It is a ticketed event however with limited space in the venue, but tickets can be gained easily by clicking through to www.JustGiving.com/HumanJam. The benefit this gives the party is two fold though. With gift aid, for every £10 spent on a ticket, £2.50 that would have gone to the chancellors coffers in tax is retained, leaving an even bigger pile of cash for Amnesty to spend on good causes. Even if you can’t go but want to support the cause, there’s a facility for you to donate to the campaign.
Rounding off I asked if they might decide to put on more benefit gigs if the party does turn out to be successful. “I imagine it might become a yearly event, our annual Amnesty party. Hopefully when we see we’ve sold all the tickets then we might think about next year!” Still here’s to this year and protecting the human by shaking your arse.
To buy your ticket
Amnesty International UK
Protect The Human
Photos and logos courtesy of Amnesty International, Human Jam, Craig Gunn and Vika. Not to be reproduced without permission.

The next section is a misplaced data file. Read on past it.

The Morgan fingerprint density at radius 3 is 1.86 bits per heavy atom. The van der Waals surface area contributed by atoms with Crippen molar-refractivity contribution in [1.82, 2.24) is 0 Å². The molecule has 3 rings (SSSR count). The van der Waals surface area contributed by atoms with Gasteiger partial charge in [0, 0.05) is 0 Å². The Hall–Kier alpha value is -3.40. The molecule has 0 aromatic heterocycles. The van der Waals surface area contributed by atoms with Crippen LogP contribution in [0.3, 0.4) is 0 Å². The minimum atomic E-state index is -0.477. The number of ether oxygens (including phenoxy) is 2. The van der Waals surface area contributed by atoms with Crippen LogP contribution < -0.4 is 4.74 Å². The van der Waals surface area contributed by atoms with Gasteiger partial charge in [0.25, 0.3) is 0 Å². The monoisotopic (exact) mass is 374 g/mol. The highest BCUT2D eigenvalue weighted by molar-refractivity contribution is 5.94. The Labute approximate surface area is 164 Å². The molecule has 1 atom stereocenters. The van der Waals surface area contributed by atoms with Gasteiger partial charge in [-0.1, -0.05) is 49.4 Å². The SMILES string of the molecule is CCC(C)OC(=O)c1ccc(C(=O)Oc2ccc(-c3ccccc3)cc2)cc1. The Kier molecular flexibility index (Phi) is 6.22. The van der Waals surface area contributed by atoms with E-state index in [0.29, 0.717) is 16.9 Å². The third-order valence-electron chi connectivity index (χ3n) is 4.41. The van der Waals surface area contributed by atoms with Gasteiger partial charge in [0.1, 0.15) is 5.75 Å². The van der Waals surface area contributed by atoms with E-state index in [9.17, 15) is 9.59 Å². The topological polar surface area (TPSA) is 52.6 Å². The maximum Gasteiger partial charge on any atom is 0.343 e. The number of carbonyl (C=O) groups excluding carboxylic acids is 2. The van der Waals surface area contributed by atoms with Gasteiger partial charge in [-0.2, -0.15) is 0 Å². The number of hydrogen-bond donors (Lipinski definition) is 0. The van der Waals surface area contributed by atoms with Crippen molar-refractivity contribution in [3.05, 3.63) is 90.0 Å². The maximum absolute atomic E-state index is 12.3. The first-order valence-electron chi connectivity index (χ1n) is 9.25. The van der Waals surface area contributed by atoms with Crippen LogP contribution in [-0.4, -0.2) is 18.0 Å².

EventID e9510894a73826645c325b353f4e9fb3: No matching event found
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Other Features By Adam Symbiosis:
Godskitchen Xmas Party: Reviewed
The Big Chill: Reviewed
Tiësto at Victoria Park: Reviewed
Lilly Allen: Reviewed
Digital Society May 2009: Reviewed
The views and opinions expressed in this review are strictly those of the author only for which HarderFaster will not be held responsible or liable.
| From: Prozak on 16th Oct 2006 14:39.34|
heres to a great night and lots of money raised
From: Mike Harris on 16th Oct 2006 15:49.26
Best of luck for this, it's a fantastic cause and i hope it goes really well for you!
From: Cerberus on 17th Oct 2006 10:21.42
come party - money going to great causes!!!
From: Sheila Le Badger on 19th Oct 2006 09:39.07
Nice one...we are putting on a series of parties in Bath www.myspace.com/rarepromotions for our Circus; http://www.circus2iraq.org we are trying to reach out to some of the most isolated groups in the Middle East...
If anyone would like to put on a London party for us we'd love you forever!!!
From: End Of on 19th Oct 2006 16:44.26
Good luck with this. Small point but Craig Gunn isn't a resident for The Gallery